And will Dentons offer King & Wood Mallesons a lifeline through a similar deal?
Eversheds — which has 55 offices across 28 countries — is close to sealing a deal with Atlanta-headquartered outfit Sutherland Asbill & Brennan. Partners are expected to vote on the combination in the coming weeks, with the new firm set to be called Eversheds Sutherland.
Sutherland Asbill & Brennan was founded in 1924 — then known as Sutherland & Tuttle — and has over 420 lawyers across eight offices, including London. If given the go-ahead, the new transatlantic powerhouse will have a turnover in excess of £600 million, and will become the 39th largest law firm in the world by revenue.
Elsewhere, HFW has confirmed the acquisition of Texas-based boutique Legge, Farrow, Kimmitt, McGrath & Brown. Headquartered in Houston, the firm — which has just eight partners — specialises in energy, marine, insurance and finance, and has a client list that includes ExxonMobil, Zurich and AIG. The new deal is set to be completed on 3 January 2017.
Richard Crump, HFW’s global senior partner, commenting on the new combination, said:
Houston represents a major business hub for us. Having an on-the-ground US office has been a goal for some time and this merger will bring us closer to our existing clients in the region, and enable us to develop more business in our key sectors of oil and gas, marine and aviation, which are key growth sectors in the region, as well as building out our sector capability.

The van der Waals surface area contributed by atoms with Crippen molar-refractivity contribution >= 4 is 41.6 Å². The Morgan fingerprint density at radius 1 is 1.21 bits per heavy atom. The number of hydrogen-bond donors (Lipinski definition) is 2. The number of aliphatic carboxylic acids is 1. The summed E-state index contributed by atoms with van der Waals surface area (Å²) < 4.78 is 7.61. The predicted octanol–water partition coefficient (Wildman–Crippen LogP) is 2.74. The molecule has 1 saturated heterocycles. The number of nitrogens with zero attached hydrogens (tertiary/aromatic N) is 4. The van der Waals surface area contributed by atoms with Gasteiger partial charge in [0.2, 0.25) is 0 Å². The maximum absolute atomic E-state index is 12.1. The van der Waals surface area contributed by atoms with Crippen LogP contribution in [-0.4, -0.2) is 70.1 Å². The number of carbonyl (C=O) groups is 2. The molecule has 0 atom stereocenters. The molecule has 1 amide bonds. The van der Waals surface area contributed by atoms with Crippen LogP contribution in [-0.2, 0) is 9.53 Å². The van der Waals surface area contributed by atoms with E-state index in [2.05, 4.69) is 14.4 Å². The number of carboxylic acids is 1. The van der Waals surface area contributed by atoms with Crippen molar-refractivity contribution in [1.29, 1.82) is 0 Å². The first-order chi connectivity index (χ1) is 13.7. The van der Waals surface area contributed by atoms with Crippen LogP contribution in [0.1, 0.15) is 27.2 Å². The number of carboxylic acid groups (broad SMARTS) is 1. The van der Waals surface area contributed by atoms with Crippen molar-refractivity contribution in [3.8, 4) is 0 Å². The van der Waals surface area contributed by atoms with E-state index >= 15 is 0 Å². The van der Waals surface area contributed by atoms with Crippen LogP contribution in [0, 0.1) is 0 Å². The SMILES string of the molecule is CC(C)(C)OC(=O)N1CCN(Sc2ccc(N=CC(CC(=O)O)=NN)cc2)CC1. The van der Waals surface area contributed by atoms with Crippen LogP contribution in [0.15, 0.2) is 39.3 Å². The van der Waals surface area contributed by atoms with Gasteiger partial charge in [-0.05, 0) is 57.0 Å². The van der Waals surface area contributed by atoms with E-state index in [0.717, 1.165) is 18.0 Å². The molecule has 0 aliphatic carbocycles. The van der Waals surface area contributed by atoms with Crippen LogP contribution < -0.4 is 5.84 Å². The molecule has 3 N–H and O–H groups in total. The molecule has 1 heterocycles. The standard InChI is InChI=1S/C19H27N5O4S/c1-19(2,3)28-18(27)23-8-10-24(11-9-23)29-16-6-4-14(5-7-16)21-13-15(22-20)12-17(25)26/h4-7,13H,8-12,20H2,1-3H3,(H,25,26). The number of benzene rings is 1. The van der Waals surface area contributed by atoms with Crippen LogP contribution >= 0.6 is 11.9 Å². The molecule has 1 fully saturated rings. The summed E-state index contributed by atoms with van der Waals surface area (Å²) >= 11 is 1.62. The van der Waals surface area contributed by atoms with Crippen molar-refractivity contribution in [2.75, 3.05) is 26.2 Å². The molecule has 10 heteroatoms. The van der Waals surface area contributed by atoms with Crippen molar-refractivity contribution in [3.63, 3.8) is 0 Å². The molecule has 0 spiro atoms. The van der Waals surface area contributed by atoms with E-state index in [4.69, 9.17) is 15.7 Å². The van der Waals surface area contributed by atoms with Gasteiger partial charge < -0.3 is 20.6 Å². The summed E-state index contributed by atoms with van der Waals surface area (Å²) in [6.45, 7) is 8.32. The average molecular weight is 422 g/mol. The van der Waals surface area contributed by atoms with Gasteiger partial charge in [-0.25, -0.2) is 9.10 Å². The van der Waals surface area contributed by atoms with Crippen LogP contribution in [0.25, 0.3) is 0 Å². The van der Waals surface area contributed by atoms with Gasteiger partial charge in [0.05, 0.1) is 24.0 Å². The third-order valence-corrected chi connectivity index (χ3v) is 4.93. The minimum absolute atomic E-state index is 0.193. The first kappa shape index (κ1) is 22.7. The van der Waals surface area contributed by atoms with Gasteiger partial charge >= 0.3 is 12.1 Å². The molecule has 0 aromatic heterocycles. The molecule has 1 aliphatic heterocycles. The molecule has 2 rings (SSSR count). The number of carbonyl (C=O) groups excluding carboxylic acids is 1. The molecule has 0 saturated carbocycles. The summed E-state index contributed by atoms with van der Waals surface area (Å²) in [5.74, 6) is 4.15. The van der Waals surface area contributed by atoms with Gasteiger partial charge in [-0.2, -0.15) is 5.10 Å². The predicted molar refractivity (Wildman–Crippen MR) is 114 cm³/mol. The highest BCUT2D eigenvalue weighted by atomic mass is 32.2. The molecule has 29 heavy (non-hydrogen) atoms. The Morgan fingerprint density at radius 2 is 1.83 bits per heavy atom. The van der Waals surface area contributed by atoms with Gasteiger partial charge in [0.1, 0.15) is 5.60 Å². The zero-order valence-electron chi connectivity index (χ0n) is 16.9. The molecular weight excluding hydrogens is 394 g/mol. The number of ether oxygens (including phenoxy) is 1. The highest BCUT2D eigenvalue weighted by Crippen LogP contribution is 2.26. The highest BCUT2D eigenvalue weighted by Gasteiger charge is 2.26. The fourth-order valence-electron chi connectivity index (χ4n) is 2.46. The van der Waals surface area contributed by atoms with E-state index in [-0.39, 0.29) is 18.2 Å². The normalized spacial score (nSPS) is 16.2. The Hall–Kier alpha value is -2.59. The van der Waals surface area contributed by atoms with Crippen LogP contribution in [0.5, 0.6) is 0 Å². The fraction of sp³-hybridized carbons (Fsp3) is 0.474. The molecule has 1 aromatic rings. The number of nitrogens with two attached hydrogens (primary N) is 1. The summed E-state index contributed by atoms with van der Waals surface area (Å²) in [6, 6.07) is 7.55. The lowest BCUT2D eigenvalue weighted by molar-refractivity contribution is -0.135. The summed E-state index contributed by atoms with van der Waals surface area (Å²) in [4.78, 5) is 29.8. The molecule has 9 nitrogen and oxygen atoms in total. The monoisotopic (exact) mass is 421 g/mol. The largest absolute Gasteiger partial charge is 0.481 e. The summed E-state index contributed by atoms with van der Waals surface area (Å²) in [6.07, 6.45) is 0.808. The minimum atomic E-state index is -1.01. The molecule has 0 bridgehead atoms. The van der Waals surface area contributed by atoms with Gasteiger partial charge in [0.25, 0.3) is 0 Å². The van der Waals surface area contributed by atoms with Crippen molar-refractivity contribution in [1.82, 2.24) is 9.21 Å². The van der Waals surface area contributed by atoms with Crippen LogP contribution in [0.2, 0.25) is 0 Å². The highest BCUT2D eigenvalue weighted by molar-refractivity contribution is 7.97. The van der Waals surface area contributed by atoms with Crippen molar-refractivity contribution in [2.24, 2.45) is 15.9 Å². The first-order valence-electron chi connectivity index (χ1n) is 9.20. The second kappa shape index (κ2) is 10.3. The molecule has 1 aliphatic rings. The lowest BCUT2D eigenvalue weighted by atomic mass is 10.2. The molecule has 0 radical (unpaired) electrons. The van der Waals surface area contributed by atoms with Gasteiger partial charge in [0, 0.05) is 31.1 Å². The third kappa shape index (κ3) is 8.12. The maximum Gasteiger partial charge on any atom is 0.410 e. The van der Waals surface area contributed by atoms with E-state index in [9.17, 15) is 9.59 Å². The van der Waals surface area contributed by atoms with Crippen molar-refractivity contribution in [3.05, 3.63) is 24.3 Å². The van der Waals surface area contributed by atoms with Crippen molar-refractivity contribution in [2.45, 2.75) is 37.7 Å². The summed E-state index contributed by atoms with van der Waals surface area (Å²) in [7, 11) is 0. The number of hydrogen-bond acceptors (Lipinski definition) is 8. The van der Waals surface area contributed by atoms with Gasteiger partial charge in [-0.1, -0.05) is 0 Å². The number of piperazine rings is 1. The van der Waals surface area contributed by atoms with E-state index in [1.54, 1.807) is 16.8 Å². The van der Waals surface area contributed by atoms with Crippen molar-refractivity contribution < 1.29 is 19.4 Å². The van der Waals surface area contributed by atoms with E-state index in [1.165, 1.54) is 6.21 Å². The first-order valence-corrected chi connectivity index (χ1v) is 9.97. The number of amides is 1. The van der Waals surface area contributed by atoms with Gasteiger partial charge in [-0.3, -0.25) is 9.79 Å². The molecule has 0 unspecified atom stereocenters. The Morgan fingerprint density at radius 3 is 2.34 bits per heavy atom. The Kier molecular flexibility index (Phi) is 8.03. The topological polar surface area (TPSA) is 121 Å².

Rounding off a week of merger mania, rumours circulating the legal press suggest that the largest law firm in the world, Dentons, could be set to rescue the embattled European arm of King & Wood Mallesons (KWM). According to Legal Week, Dentons — which turned over an incredible £2 billion last year — “has emerged as a potential merger partner” for the firm.
Responding to the legal gossip, Dentons global chair, Joe Andrew, said:
While we would never comment on whether we are in combination conversations or not with any firm, we admire the many European/UK partners of KWM that our partners work with regularly and believe this is a very high-quality group of impressive lawyers.
Late last week KWM confirmed that a “planned recapitalisation programme” — basically partners coughing up some of their own cash to help the firm out — had failed. Trying to remain positive, a spokesperson said it would now look at “a range of strategic options, including mergers, in conjunction with the firm’s bankers and financial advisers”.
Could Dentons be that strategic option?